I had my traits 'confirmed' to me when I volunteered as a 'guinea pig' to undergo a lot of psychological/cognitive testing at IoP in London earlier this year. The computer tests I did had nothing to do with weight, shape or eating; they were card and number puzzles and tests of emotion recognition. I didn't know what was being tested at the time of testing, but (unsurprisingly) I came out with a profile of extreme cognitive rigidly/inflexibility, detail-orientated and with poor emotion recognition.

I am recovered from AN but these inherent traits still impact on my daily life. I am a relatively solitary person (despite having friends) and it doesn't bother me (except when people tell me I 'ought' to be more sociable). I try to push my boundaries and be more flexible, and sometimes it works, while at other times it doesn't.

I guess I would ask you whether or not you are happy with your characteristics, or whether they are really distressing you. If you are not unhappy, but just concerned that you 'should' be something you're not then why not just accept your personality? After all, your personality is one factor that contributes to your writing success.

P.S. I'm really glad you bought the shoes and I look forward to seeing them!

Anonymous said...

When I read your entries, it's as if you are writing exactly what's on my mind. I swear I could print out your blog posts and bring them into therapy to discuss where I'm at and what I'm struggling with.

It's amazing how often we feel so different from everyone else and so alone in this battle, but in fact so many of us are struggling to figure out the same answers.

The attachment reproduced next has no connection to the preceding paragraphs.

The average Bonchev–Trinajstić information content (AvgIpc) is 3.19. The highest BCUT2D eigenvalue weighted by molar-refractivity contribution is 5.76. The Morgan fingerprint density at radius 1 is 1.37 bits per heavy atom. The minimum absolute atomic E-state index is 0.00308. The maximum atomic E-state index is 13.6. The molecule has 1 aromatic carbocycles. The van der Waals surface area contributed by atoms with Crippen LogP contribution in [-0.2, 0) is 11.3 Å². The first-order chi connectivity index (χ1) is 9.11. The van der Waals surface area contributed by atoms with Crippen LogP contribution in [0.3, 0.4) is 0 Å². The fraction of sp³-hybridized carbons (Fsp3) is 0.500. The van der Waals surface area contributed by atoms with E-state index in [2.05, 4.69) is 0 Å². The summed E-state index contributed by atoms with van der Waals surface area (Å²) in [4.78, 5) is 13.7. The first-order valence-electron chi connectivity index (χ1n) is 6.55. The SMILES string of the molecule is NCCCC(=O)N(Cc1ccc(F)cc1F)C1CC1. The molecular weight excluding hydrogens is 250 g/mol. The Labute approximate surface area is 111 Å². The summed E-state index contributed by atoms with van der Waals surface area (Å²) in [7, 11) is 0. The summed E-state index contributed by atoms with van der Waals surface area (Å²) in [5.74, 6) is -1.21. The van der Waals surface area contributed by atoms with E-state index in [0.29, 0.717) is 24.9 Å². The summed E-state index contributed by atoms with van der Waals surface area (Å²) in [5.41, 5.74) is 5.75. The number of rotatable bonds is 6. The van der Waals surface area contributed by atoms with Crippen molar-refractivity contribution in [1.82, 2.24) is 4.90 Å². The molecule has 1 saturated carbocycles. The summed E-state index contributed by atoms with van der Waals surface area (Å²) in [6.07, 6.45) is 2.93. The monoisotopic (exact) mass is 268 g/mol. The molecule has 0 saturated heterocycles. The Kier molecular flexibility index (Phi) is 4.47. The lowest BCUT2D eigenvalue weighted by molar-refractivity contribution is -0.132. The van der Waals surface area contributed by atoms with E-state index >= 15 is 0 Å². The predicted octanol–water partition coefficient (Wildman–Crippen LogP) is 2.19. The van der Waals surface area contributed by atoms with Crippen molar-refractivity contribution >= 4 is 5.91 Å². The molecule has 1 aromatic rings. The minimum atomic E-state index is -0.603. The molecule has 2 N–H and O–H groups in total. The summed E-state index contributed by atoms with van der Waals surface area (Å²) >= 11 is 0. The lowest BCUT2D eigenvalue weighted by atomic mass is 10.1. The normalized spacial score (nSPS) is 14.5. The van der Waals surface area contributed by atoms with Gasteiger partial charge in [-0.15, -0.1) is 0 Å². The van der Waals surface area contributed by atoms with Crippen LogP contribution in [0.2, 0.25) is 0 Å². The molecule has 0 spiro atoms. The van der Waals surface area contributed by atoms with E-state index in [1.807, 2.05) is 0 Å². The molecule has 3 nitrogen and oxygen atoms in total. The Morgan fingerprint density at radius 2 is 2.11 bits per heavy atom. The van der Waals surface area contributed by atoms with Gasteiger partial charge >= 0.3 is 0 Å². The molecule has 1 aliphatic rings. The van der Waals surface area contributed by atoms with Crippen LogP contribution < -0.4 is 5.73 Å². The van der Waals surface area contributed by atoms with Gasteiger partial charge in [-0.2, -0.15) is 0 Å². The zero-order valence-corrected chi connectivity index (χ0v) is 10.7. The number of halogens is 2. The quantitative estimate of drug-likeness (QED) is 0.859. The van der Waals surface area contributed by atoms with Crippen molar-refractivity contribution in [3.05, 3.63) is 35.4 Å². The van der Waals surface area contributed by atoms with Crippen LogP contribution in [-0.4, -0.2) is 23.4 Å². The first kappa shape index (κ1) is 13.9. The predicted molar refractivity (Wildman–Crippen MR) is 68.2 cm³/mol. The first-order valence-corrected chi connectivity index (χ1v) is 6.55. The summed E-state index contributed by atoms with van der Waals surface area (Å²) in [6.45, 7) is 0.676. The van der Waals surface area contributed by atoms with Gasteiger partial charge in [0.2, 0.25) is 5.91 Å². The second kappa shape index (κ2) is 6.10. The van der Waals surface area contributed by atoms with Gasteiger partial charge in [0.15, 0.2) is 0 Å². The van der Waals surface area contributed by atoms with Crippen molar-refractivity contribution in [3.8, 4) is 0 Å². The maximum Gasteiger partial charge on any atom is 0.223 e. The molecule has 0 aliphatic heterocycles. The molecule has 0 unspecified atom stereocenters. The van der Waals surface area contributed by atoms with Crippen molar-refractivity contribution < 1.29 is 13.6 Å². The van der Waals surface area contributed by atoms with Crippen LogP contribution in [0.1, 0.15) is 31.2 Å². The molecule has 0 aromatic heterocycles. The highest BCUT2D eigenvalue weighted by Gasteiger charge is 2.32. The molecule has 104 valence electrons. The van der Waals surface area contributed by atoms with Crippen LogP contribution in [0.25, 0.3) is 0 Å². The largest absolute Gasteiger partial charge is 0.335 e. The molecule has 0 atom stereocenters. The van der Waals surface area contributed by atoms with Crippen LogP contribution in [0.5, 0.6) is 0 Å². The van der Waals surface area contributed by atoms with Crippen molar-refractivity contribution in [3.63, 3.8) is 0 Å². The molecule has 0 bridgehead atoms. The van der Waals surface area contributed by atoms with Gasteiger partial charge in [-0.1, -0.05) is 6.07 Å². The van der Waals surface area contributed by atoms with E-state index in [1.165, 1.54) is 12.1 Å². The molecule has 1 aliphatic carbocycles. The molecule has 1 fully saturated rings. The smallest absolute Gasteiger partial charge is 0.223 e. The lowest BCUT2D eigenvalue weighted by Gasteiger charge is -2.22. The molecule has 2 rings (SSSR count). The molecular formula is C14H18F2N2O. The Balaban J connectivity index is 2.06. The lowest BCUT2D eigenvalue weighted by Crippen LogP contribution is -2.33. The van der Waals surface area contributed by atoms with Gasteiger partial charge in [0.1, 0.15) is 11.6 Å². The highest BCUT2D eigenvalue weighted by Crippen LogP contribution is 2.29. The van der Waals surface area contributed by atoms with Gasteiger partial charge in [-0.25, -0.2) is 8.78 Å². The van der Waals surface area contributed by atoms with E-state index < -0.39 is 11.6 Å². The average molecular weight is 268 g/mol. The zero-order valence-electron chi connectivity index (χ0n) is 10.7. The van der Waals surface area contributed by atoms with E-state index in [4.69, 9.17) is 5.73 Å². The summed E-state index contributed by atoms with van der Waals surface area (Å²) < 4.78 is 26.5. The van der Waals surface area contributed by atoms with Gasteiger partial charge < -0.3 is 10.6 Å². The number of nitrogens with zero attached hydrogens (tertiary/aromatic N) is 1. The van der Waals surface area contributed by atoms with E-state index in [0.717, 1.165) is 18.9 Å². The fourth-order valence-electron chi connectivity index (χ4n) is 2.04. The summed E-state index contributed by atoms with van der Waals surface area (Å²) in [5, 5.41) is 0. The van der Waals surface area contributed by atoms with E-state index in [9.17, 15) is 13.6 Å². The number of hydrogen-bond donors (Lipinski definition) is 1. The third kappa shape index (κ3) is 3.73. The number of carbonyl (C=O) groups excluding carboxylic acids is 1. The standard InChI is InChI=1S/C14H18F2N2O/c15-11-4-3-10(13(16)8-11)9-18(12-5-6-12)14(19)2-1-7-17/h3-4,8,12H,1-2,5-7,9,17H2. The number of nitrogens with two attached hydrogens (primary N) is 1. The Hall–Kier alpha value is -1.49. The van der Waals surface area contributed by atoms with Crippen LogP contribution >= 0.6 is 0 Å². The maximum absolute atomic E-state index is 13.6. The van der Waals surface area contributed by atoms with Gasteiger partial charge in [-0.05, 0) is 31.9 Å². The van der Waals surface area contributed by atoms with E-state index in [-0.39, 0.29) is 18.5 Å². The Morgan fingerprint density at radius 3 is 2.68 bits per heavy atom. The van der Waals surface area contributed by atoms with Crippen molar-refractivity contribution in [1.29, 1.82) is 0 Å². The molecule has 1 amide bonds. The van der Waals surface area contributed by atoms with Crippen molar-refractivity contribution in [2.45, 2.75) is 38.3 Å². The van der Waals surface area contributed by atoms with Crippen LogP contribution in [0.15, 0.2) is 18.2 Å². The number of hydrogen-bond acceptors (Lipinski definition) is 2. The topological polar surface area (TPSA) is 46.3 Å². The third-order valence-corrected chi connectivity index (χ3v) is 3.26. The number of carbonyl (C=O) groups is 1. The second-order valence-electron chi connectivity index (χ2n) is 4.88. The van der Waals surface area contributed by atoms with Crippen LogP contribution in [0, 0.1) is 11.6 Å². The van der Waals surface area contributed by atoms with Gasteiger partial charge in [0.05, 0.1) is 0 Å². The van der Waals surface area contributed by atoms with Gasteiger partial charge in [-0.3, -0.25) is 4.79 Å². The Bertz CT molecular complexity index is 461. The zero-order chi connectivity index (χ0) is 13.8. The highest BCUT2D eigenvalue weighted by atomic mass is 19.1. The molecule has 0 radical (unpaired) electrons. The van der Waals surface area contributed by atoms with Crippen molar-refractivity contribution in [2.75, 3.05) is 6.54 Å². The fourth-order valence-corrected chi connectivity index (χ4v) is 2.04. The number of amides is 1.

Thank you for sharing all that you do here. It is incredibly helpful to read and I hope it is as helpful to you to share it.

Ashley @ Nourishing the Soul said...

I also took a day off today. I realized that I've been running myself into the ground getting ready to move and focusing so much on work, that I am getting repeated headaches and stomachaches. We all need to slow down once in a while, but, as expected, I still feel slightly guilty about not working today. I'm going to focus on listening to my body and trying sllllooowww down. Thanks for a really wonderful post. I love your voice and your words always resonate.

flaweddesign said...

i soooo agree. weight gain is def the simplest of all aspect of this journey. i've said that throughout my disorder. i also know that trying to work on the psych stuff while gaining weight is near impossible for me because the fear and stuff is just too much, but once at a good weight for my body i can venture into the abyss of 'feelings' and blech, the past.

i have all faith that you can keep moving forward. i don't htink anyone can tell us how to navigate it....

Inside the Mind of a... said...

even though it may not seem like it, the disappearance of symptoms ( EVEN THOUGH it's hard has hell to get through ) is the easiest part of recovery. We're all strong and soliders for standing in this storm.

YOU CAN DO IT and YOU ARE DOING IT. you are living life different. Living in recovery means doing what we NEED AND WANT :)

stay strong, hold on

From Here to There. In Purple. said...

In Jenny Shaffer's "Goodbye ED, Hello Me" she writes about how difficult it was to let go of her work obsession to incorporate 'fun' into her life. she pointed out not only how hard it was, but how WORTH it, it was.

YOU are worth it. dont forget it

love, becca

Josh Spurlock, MA, LPC said...

It's interesting how our eating disorders can take on an addictive flavor in a way that goes beyond just food.

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I'm a science writer, a jewelry design artist, a bookworm, a complete geek, and mom to a wonderful kitty. I am also recovering from a decade-plus battle with anorexia nervosa. I believe that complete recovery is possible, and that the first step along that path is full nutrition.

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nour·ish: (v); to sustain with food or nutriment; supply with what is necessary for life, health, and growth; to cherish, foster, keep alive; to strengthen, build up, or promote